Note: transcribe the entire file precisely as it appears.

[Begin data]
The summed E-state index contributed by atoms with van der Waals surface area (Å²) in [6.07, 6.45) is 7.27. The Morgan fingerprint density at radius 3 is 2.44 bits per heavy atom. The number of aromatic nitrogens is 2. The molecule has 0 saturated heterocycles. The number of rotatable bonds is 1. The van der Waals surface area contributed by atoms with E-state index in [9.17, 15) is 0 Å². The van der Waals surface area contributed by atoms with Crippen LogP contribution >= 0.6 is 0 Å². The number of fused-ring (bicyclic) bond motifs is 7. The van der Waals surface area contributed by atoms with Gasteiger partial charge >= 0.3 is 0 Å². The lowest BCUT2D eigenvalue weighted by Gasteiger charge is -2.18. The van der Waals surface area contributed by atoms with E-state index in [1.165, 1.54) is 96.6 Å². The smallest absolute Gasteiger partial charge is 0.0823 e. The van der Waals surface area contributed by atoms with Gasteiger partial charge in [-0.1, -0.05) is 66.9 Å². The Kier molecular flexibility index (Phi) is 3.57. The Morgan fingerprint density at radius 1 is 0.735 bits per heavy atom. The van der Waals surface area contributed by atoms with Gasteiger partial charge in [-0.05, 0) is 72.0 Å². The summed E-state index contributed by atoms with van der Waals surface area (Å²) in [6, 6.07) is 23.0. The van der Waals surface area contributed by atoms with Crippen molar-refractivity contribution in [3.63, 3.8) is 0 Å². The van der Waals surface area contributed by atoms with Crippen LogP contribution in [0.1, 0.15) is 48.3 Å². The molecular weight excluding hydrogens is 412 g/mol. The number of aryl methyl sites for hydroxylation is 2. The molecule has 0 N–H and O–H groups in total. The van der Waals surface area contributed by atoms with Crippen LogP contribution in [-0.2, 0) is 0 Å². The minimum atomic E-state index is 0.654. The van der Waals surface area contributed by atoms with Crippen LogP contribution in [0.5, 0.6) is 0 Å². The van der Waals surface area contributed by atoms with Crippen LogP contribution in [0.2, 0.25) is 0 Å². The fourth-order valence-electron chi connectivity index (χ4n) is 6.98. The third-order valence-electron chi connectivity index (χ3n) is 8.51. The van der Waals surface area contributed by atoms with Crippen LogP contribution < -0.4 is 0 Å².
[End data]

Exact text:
The summed E-state index contributed by atoms with van der Waals surface area (Å²) in [6.07, 6.45) is 7.27. The Morgan fingerprint density at radius 3 is 2.44 bits per heavy atom. The number of aromatic nitrogens is 2. The molecule has 0 saturated heterocycles. The number of rotatable bonds is 1. The van der Waals surface area contributed by atoms with E-state index in [9.17, 15) is 0 Å². The van der Waals surface area contributed by atoms with Crippen LogP contribution >= 0.6 is 0 Å². The number of fused-ring (bicyclic) bond motifs is 7. The van der Waals surface area contributed by atoms with Gasteiger partial charge >= 0.3 is 0 Å². The lowest BCUT2D eigenvalue weighted by Gasteiger charge is -2.18. The van der Waals surface area contributed by atoms with E-state index in [1.165, 1.54) is 96.6 Å². The smallest absolute Gasteiger partial charge is 0.0823 e. The van der Waals surface area contributed by atoms with Gasteiger partial charge in [-0.1, -0.05) is 66.9 Å². The Kier molecular flexibility index (Phi) is 3.57. The Morgan fingerprint density at radius 1 is 0.735 bits per heavy atom. The van der Waals surface area contributed by atoms with Gasteiger partial charge in [-0.05, 0) is 72.0 Å². The summed E-state index contributed by atoms with van der Waals surface area (Å²) in [6, 6.07) is 23.0. The van der Waals surface area contributed by atoms with Crippen molar-refractivity contribution in [3.63, 3.8) is 0 Å². The van der Waals surface area contributed by atoms with Crippen LogP contribution in [0.1, 0.15) is 48.3 Å². The molecular weight excluding hydrogens is 412 g/mol. The number of aryl methyl sites for hydroxylation is 2. The molecule has 0 N–H and O–H groups in total. The van der Waals surface area contributed by atoms with Crippen LogP contribution in [-0.2, 0) is 0 Å². The minimum atomic E-state index is 0.654. The van der Waals surface area contributed by atoms with Crippen LogP contribution in [0.5, 0.6) is 0 Å². The van der Waals surface area contributed by atoms with Crippen LogP contribution in [0.2, 0.25) is 0 Å². The fourth-order valence-electron chi connectivity index (χ4n) is 6.98. The third-order valence-electron chi connectivity index (χ3n) is 8.51. The van der Waals surface area contributed by atoms with Crippen LogP contribution < -0.4 is 0 Å².